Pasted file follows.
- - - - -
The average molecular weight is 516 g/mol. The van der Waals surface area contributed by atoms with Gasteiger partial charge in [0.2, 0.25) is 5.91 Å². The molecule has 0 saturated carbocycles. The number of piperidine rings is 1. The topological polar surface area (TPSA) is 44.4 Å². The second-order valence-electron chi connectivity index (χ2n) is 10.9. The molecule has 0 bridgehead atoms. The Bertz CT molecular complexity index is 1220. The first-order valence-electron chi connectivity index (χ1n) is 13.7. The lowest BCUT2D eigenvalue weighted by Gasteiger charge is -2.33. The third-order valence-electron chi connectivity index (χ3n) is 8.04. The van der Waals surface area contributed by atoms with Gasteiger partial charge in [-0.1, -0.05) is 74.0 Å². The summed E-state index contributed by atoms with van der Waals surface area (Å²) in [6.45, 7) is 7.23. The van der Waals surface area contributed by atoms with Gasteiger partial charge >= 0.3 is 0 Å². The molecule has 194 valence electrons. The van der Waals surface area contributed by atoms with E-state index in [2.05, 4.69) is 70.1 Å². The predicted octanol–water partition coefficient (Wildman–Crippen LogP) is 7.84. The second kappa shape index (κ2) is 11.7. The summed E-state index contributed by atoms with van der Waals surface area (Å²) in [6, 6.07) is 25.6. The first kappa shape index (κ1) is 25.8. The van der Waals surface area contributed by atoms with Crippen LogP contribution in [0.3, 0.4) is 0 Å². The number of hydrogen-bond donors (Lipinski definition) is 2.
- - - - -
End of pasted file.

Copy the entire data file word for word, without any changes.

The average molecular weight is 516 g/mol. The van der Waals surface area contributed by atoms with Gasteiger partial charge in [0.2, 0.25) is 5.91 Å². The molecule has 0 saturated carbocycles. The number of piperidine rings is 1. The topological polar surface area (TPSA) is 44.4 Å². The second-order valence-electron chi connectivity index (χ2n) is 10.9. The molecule has 0 bridgehead atoms. The Bertz CT molecular complexity index is 1220. The first-order valence-electron chi connectivity index (χ1n) is 13.7. The lowest BCUT2D eigenvalue weighted by Gasteiger charge is -2.33. The third-order valence-electron chi connectivity index (χ3n) is 8.04. The van der Waals surface area contributed by atoms with Gasteiger partial charge in [-0.1, -0.05) is 74.0 Å². The summed E-state index contributed by atoms with van der Waals surface area (Å²) in [6.45, 7) is 7.23. The van der Waals surface area contributed by atoms with Gasteiger partial charge >= 0.3 is 0 Å². The molecule has 194 valence electrons. The van der Waals surface area contributed by atoms with E-state index in [2.05, 4.69) is 70.1 Å². The predicted octanol–water partition coefficient (Wildman–Crippen LogP) is 7.84. The second kappa shape index (κ2) is 11.7. The summed E-state index contributed by atoms with van der Waals surface area (Å²) in [6, 6.07) is 25.6. The first kappa shape index (κ1) is 25.8. The van der Waals surface area contributed by atoms with Crippen LogP contribution in [0.3, 0.4) is 0 Å². The number of hydrogen-bond donors (Lipinski definition) is 2.